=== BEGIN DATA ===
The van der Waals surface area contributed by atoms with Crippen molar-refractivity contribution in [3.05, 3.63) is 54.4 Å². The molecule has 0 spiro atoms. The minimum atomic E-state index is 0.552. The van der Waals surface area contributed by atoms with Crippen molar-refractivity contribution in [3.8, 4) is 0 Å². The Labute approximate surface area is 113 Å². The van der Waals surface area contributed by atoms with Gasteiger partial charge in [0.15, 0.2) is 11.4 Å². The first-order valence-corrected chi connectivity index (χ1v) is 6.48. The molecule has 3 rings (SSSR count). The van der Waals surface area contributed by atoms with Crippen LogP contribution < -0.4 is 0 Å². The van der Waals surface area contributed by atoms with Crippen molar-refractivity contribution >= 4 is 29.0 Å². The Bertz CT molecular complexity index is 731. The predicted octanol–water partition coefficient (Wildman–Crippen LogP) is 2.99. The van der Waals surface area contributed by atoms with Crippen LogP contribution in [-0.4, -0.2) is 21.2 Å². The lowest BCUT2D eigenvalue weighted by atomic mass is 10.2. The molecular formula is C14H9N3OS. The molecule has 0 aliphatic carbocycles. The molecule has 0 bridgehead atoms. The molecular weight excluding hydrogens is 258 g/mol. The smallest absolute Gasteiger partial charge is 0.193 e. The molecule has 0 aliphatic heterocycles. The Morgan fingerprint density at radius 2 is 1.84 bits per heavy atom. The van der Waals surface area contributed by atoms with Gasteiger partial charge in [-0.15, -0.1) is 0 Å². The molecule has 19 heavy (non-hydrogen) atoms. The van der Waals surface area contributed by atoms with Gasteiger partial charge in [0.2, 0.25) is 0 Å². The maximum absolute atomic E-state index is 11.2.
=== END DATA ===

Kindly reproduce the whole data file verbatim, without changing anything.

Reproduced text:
The van der Waals surface area contributed by atoms with Crippen molar-refractivity contribution in [3.05, 3.63) is 54.4 Å². The molecule has 0 spiro atoms. The minimum atomic E-state index is 0.552. The van der Waals surface area contributed by atoms with Crippen molar-refractivity contribution in [3.8, 4) is 0 Å². The Labute approximate surface area is 113 Å². The van der Waals surface area contributed by atoms with Gasteiger partial charge in [0.15, 0.2) is 11.4 Å². The first-order valence-corrected chi connectivity index (χ1v) is 6.48. The molecule has 3 rings (SSSR count). The van der Waals surface area contributed by atoms with Crippen LogP contribution < -0.4 is 0 Å². The van der Waals surface area contributed by atoms with Crippen molar-refractivity contribution >= 4 is 29.0 Å². The Bertz CT molecular complexity index is 731. The predicted octanol–water partition coefficient (Wildman–Crippen LogP) is 2.99. The van der Waals surface area contributed by atoms with Crippen LogP contribution in [-0.4, -0.2) is 21.2 Å². The lowest BCUT2D eigenvalue weighted by atomic mass is 10.2. The molecular formula is C14H9N3OS. The molecule has 0 aliphatic carbocycles. The molecule has 0 bridgehead atoms. The molecular weight excluding hydrogens is 258 g/mol. The smallest absolute Gasteiger partial charge is 0.193 e. The molecule has 0 aliphatic heterocycles. The Morgan fingerprint density at radius 2 is 1.84 bits per heavy atom. The van der Waals surface area contributed by atoms with Gasteiger partial charge in [-0.15, -0.1) is 0 Å². The molecule has 19 heavy (non-hydrogen) atoms. The van der Waals surface area contributed by atoms with Gasteiger partial charge in [0.2, 0.25) is 0 Å². The maximum absolute atomic E-state index is 11.2.